Save Maumee goes to Washington D.C. represented northeast Indiana for Clean Water Week

 Peter Visclosky & Clean Water Advocates in front of the Capitol Building!

If you would like to see what we said in Washington D.C. last week – CLICK HERE for Save Maumee 2012 Newsletter:

Save Maumee Grassroots Organization represented northeast Indiana for Great Lakes Days again this year in Washington D.C. for Clean Water Week, through a grant from Healing Our Waters.  Save Maumee volunteers have represented northeast Indiana in D.C. every year since 2008!  This year was special though because we had Save Maumee volunteers, Celia Garza, Bruce Allen, Ryan Bailey and Abigail King all in attendance!
Today, streams and lakes suffer from a legacy of toxic pollution, the spread of invasive species, and loss of habitat.  These factors, among others; threaten jobs, public health and way of life for people who depend on clean water!  Clean water, in fact, has ranked as the number one environmental concern for the last 10 years!
125 people were included in the creation of this document if you would like to know more!
“Great Lakes Regional Collaboration”
On February 28th & 29th Save Maumee volunteers Bruce Allen, Celia Garza, Ryan Bailey and Abigail King spoke to the following federal legislative offices.
U.S. Federal Senators:
Dan Coats met with Celia Garza
Richard Lugar met with Abigail King
U.S. Senator Dick Lugar’s Meeting
U.S. House of Representatives:
Marlin Stutzman met with Abigail King, Bruce Allen and Ryan Bailey
Joseph Donnelly met with Ryan Bailey
Mike Pence met with Bruce Allen
Peter Visclosky met with Abigail King, Celia Garza and Bruce Allen
Abigail King, Bruce Allen & Ryan Bailey from Save Maumee - outside U.S. House of Representative Stutzman
Save Maumee representatives were only one group representing 8 States and 2 Provinces of Canada.  These groups speak for over 30 million people who depend on The Great Lakes and their tributaries for drinking water.   Representation of groups that lobbied on Capitol Hill included: Alliance for the Great Lakes, Save the Dunes, Great Lakes Commission, Fresh Water Future, National Wildlife Federation, American Rivers, Waterkeeper Alliance, Restore the Earth, Cardno JFNew, Hoosier Environmental Council, and Natural Resource Conservation Services, Northwest Indiana Forum, League of Women Voters and National Parks Conservation Association, just to name a few.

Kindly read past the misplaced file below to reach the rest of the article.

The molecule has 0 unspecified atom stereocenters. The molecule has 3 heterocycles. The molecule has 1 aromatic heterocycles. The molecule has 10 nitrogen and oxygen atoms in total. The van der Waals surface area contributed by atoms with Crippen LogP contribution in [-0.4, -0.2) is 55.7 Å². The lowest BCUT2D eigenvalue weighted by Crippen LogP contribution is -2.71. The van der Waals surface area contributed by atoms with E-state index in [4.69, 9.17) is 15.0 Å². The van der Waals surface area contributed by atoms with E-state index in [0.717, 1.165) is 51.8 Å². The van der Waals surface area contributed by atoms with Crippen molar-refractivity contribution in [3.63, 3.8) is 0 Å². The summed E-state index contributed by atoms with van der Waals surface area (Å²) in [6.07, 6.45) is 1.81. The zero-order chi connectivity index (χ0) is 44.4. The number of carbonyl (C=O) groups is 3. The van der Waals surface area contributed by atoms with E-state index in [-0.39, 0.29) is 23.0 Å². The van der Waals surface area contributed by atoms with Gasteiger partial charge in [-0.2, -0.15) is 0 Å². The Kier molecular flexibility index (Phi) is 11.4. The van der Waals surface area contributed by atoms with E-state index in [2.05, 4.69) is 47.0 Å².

Priority issues for the groups were:
1. Great Lakes Restoration Initiative – protecting $300 million from a 20% budget cut – President Obama has requested $300 million for Great Lakes Restoration Initiative (GLRI) in 2013. Fully implementing the GLRI is a strategy projected to generate at least $50 billion in long-term economic benefits.  Over 22 million Americans live in the Great Lakes basin and an estimated 1.5 million jobs generating $62 billion in annual wages are directly related to the lakes.  Nearly 700 projects are producing measurable results for our waterways!  Clean rivers and lakes are good for the economy!
The Great Lakes maintains a $7 billion dollar industry for fishing, so it remains very important to maintain the language of the Clean Water Act.  We requested that legislators not support weakening of the language of the Clean Water Act, and asked that they also not support any weakening of the EPA’s ability to use their power of enforcement and oversight.
2.    Asian Carp – Support full implementation of Asian Carp Control Strategy Framework; accelerate the U.S. Army Corps of Engineer’s study to protect against inter-basin transfer of invasive species.  If you would like to see our local available entry area for Asian Carp, read the letter here: from Betsy Yankoiak, Little River Wetlands Project’s Executive Director
3.    Incorporate strong Great Lakes conservation provisions and funding in the 2012 Farm Bill.  Conservation of land will help to protect waterways by reducing soil erosion and nutrient runoff.  We need strong provisions and funding for conservation and restoration efforts that address soil and water conservation.
Congress must maintain funding levels for these programs at $6.2 billion – a new Great Waters Regional Conservation Partnership Program in the next farm bill.
4. Invest in infrastructure, separate sewers while repairing and upgrading aging infrastructure. Make efforts to begin separating storm water from sewer drainage. Reauthorize and provide funding for the Clean Water and Safe Drinking Water State Revolving Funds.
Jay Jensen, Federal Land and Water Manager and speaking for EPA Director Linda Jackson, discussed the White House’s “Restoration Action Plan,” and “Restoration Initiative.” The challenge lies in communication; White House cares about the environment, but is also deeply focused on deficit reduction and job creation.
Abigail King & U.S. House of Representatives, Peter Viscloski
Great Lakes Restoration at work in Indiana:
Many groups are collaborating with the federal government to implement a comprehensive restoration strategy for the Great Lakes.  This partnership is generating on-the-ground actions that will improve Indiana’s economy, environment and the quality of life.
Great Lakes Commission Fact Sheet on Indiana: A vital Economic Asset for Indiana
or
you can find the 2012 Commission Meetings and other fact sheets 

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